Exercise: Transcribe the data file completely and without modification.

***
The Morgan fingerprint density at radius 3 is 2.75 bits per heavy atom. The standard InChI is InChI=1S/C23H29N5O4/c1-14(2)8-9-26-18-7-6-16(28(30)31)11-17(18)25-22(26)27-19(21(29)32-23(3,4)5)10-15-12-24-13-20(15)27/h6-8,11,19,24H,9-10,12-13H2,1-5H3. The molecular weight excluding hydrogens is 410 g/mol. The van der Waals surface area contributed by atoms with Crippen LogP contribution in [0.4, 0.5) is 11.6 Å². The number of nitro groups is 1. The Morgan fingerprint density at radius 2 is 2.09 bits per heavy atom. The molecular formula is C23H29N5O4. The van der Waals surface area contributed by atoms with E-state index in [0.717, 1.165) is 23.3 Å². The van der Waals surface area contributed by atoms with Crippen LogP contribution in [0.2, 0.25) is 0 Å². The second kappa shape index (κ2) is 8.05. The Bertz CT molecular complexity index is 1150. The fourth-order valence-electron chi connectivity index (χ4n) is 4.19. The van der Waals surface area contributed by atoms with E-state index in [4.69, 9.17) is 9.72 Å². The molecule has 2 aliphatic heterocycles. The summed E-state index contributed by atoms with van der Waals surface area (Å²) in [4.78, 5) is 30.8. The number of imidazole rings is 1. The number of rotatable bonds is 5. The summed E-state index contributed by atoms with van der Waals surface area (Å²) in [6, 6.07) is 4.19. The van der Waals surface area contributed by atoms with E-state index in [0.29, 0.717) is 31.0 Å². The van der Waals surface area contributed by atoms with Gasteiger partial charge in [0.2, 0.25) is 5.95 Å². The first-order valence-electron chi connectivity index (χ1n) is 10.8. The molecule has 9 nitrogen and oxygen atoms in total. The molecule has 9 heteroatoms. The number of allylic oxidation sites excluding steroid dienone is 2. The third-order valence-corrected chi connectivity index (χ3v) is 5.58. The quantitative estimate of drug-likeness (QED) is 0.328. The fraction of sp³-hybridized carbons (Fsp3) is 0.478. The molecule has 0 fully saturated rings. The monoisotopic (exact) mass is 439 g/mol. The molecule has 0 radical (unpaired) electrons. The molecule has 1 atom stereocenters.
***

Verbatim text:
The Morgan fingerprint density at radius 3 is 2.75 bits per heavy atom. The standard InChI is InChI=1S/C23H29N5O4/c1-14(2)8-9-26-18-7-6-16(28(30)31)11-17(18)25-22(26)27-19(21(29)32-23(3,4)5)10-15-12-24-13-20(15)27/h6-8,11,19,24H,9-10,12-13H2,1-5H3. The molecular weight excluding hydrogens is 410 g/mol. The van der Waals surface area contributed by atoms with Crippen LogP contribution in [0.4, 0.5) is 11.6 Å². The number of nitro groups is 1. The Morgan fingerprint density at radius 2 is 2.09 bits per heavy atom. The molecular formula is C23H29N5O4. The van der Waals surface area contributed by atoms with E-state index in [0.717, 1.165) is 23.3 Å². The van der Waals surface area contributed by atoms with Crippen LogP contribution in [0.2, 0.25) is 0 Å². The second kappa shape index (κ2) is 8.05. The Bertz CT molecular complexity index is 1150. The fourth-order valence-electron chi connectivity index (χ4n) is 4.19. The van der Waals surface area contributed by atoms with E-state index in [4.69, 9.17) is 9.72 Å². The molecule has 2 aliphatic heterocycles. The summed E-state index contributed by atoms with van der Waals surface area (Å²) in [4.78, 5) is 30.8. The number of imidazole rings is 1. The number of rotatable bonds is 5. The summed E-state index contributed by atoms with van der Waals surface area (Å²) in [6, 6.07) is 4.19. The van der Waals surface area contributed by atoms with E-state index in [0.29, 0.717) is 31.0 Å². The van der Waals surface area contributed by atoms with Gasteiger partial charge in [0.2, 0.25) is 5.95 Å². The first-order valence-electron chi connectivity index (χ1n) is 10.8. The molecule has 9 nitrogen and oxygen atoms in total. The molecule has 9 heteroatoms. The number of allylic oxidation sites excluding steroid dienone is 2. The third-order valence-corrected chi connectivity index (χ3v) is 5.58. The quantitative estimate of drug-likeness (QED) is 0.328. The fraction of sp³-hybridized carbons (Fsp3) is 0.478. The molecule has 0 fully saturated rings. The monoisotopic (exact) mass is 439 g/mol. The molecule has 0 radical (unpaired) electrons. The molecule has 1 atom stereocenters.